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Title: The importance of self-confidence in explaining subject choices in high school
Abstract: Educational choices remain incredibly gendered. This paper investigates whether the subject choices of Australian students in high school are influenced by gender differences in beliefs about abilities. We use the 2009 cohort of the Longitudinal Surveys of Australian Youth (LSAY), which contains both students’ PISA test scores and their self-perceptions in their own abilities compared with other students in English/literacy, mathematics, and science. This allows us to build a measure of over/under-confidence in all three subjects. Our analysis also controls for the efforts exerted by the students in each subject. We show that girls slightly under-estimate themselves in English compared to boys, however this is not the case in mathematics or science. But when choosing their set of subjects, girls are more sensitive than boys to their confidence in English. Failing to control for self-confidence leads to biased coefficients of the PISA scores.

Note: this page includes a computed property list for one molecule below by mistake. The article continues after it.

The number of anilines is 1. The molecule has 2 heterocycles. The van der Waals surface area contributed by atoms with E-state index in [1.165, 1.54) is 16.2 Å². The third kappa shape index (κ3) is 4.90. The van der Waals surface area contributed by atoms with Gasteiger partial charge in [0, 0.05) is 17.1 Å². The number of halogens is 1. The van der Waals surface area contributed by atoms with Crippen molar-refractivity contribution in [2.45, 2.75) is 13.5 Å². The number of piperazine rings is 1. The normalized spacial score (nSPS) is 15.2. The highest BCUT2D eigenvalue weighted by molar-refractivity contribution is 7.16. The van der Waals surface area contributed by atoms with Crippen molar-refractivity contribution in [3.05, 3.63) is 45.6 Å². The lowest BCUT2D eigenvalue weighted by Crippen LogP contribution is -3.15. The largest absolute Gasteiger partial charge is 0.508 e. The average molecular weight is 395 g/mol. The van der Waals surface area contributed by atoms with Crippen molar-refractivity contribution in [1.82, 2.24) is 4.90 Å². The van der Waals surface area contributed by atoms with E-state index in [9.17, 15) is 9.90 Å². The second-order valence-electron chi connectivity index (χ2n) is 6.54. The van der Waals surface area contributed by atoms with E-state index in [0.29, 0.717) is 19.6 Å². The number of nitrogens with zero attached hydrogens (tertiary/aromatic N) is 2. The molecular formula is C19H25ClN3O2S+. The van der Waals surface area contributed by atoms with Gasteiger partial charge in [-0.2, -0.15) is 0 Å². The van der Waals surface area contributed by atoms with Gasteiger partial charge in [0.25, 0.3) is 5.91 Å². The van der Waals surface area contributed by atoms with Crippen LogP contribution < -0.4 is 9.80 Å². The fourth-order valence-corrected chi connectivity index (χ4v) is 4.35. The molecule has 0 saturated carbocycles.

Presenter: Claire Thibout, Melbourne Institute
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